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There is no stark line between "foreign intelligence" and domestic law enforcement. The phrases, which appear to be watertight, actually leak into each other at many points. But this never became an issue until the Watergate period. In the collection of foreign intelligence, cryptologists often came across unrelated communications, which were routinely destroyed because of their irrelevance. But when items of importance to the FBI came available, they were normally passed on. This was done without much thought given to the boundaries between foreign intelligence and law enforcement, which were by law to be kept separate. The practice began in the 1930s and continued through the war years and into the 1950s.

In 1962, following the Cuban Missile Crisis, the White House wanted to know who was traveling to Cuba (which had been made illegal but for exceptional cases). This involved passing on American names and violated customary SIGINT rules by which information on American citizens was to be ignored. It was clearly related to law enforcement, however, and it was the origins of the so-called "Watch List" which became known as the Minaret program.

The idea proved to be irresistible. In 1965, as a result of the conclusions of the Warren Commission, the Secret Service asked NSA to be on the lookout for certain people who might be a threat to the president. The first list was composed almost entirely of Americans, but NSA complied because of the obvious implications of not providing such important information. In 1973 the Agency asked that the Americans be removed from the list and hung onto that position despite anguished protests from the Secret Service.

The Watch List expanded in the 1960s to include people suspected of narcotics trafficking, and at one point most of the names on the list were individuals suspected of narcotics-related activity. The list was formally documented by USIB in 1971.

But by far the most controversial expansion of the list occurred in 1967, and it involved domestic terrorism. In 1967 the country appeared to be going up in flames. Vietnam War protests were becoming common, and "ghetto riots" in America's urban centers had virtually destroyed sections of Detroit and Los Angeles. President Johnson wanted to know if the domestic antiwar movement was receiving help from abroad, and he commissioned Richard Helms at CIA to find out. CIA came up with very little, but in the process of mobilizing the intelligence community, the Army was tasked with monitoring communications for the purpose of answering Johnson's question. On October 20, Major General William P. Yarborough, the Army chief of staff for intelligence, informed NSA of the effort, in which ASA was involved, and asked for help.

With FBI as the prime source of names, NSA began expanding the watch list to include domestic terrorist and foreign radical suspects. The watch list eventually contained over 1,600 names. The project, which became known officially as Minaret in 1969, employed unusual procedures. NSA distributed reports without the usual serialization. They were designed to look like HUMINT reports rather than SIGlNT, and readers could find no originating agency. Years later the NSA lawyer who first looked at the procedural aspects stated that the people involved seemed to understand that the operation was disreputable if not outright illegal.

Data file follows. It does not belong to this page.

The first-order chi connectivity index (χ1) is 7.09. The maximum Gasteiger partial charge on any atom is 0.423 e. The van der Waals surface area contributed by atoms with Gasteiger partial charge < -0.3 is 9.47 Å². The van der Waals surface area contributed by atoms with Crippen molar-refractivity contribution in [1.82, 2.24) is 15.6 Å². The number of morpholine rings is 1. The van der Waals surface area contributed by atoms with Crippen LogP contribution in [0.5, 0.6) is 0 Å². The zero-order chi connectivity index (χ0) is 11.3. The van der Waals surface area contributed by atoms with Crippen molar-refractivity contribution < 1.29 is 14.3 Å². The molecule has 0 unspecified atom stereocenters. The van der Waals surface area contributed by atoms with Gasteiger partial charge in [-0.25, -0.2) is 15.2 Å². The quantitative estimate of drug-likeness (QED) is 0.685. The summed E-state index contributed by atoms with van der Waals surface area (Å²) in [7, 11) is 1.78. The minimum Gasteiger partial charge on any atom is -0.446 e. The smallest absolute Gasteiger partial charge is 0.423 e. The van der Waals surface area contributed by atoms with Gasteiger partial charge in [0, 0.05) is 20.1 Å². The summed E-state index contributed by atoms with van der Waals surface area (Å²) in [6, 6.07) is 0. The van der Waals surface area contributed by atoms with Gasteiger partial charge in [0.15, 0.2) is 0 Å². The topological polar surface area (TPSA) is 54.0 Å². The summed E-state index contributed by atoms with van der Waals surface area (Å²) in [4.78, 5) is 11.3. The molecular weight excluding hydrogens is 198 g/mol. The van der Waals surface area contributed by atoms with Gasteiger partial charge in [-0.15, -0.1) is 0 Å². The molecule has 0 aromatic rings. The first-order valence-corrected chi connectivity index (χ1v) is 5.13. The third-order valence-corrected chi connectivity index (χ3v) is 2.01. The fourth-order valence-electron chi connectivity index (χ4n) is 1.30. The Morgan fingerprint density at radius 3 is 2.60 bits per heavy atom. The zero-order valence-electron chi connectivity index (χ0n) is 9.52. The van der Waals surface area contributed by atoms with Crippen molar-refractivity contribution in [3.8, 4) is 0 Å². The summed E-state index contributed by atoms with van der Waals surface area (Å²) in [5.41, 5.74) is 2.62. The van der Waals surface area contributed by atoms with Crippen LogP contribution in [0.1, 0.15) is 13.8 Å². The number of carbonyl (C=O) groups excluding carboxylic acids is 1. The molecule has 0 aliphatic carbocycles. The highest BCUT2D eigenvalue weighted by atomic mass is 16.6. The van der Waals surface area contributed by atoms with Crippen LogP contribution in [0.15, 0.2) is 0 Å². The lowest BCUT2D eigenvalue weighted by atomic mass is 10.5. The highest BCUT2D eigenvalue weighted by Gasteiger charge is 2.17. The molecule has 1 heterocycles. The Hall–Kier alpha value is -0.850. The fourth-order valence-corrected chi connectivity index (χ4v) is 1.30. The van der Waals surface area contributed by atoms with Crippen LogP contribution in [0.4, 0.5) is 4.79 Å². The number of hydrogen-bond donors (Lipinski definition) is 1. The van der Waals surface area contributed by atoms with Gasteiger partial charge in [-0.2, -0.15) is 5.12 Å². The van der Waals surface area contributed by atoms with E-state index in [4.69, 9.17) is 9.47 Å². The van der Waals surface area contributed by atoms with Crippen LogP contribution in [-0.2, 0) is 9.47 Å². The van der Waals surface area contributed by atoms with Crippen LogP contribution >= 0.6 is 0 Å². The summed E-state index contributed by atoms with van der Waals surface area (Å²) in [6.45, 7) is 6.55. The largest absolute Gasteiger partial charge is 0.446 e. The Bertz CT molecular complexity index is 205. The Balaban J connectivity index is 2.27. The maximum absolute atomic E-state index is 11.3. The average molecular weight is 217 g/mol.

ASA's monitoring of domestic radical communications was almost certainly illegal, according to the legal opinions of two different groups of government lawyers. Even worse, it had come to public notice in 1970 when NBC aired a program alleging that ASA had monitored civilian radios during the Democratic Convention of 1968. ASA quickly closed it down and went out ofthe civil disturbance monitoring business.

Minaret was quite another matter, and it did not depend on ASA for its existence. Lew Allen had been director for less than two weeks when his chief lawyer, Roy Banner, informed him of Minaret - it was the first the new director had known of the program. Banner noted a recent court decision on wiretaps that might affect the Watch List. A federal judge had ruled in a case involving leading Weathermen (SDS radical wing) that all federal agencies, including NSA, must disclose any illegal wiretaps of the defendants. NSA's communications monitoring, although not technically a wiretap, could be construed as such by recent court decisions. Although the Weathermen in question might not he on the Watch List, the time was not far off when a court case would expose the list.

This operation did not pass the "smell test". According to Allen, it appeared to be a possible violation of constitutional guarantees. He promptly wrote to Attorney General Elliot Richardson to request that Richardson himself authorize the retention ofall individuals by name on the list. This was in September 1973. The Watergate hearings in Congress had just wrapped up, and the special prosecutor, Archibald Cox, had subpoenaed the presidential tapes. The executive department was in chaos. Richardson's predecessor, Richard Kleindeinst, had been forced out under pressure, and his predecessor, John Mitchell, was almost sure to go to jail. In that atmosphere, the attorney general was not going to permit the continuation ofan operation of such doubtful legality. He requested that NSA stop the operation until he had had a chance to review it. With that, Minaret came to a well-deserved end.

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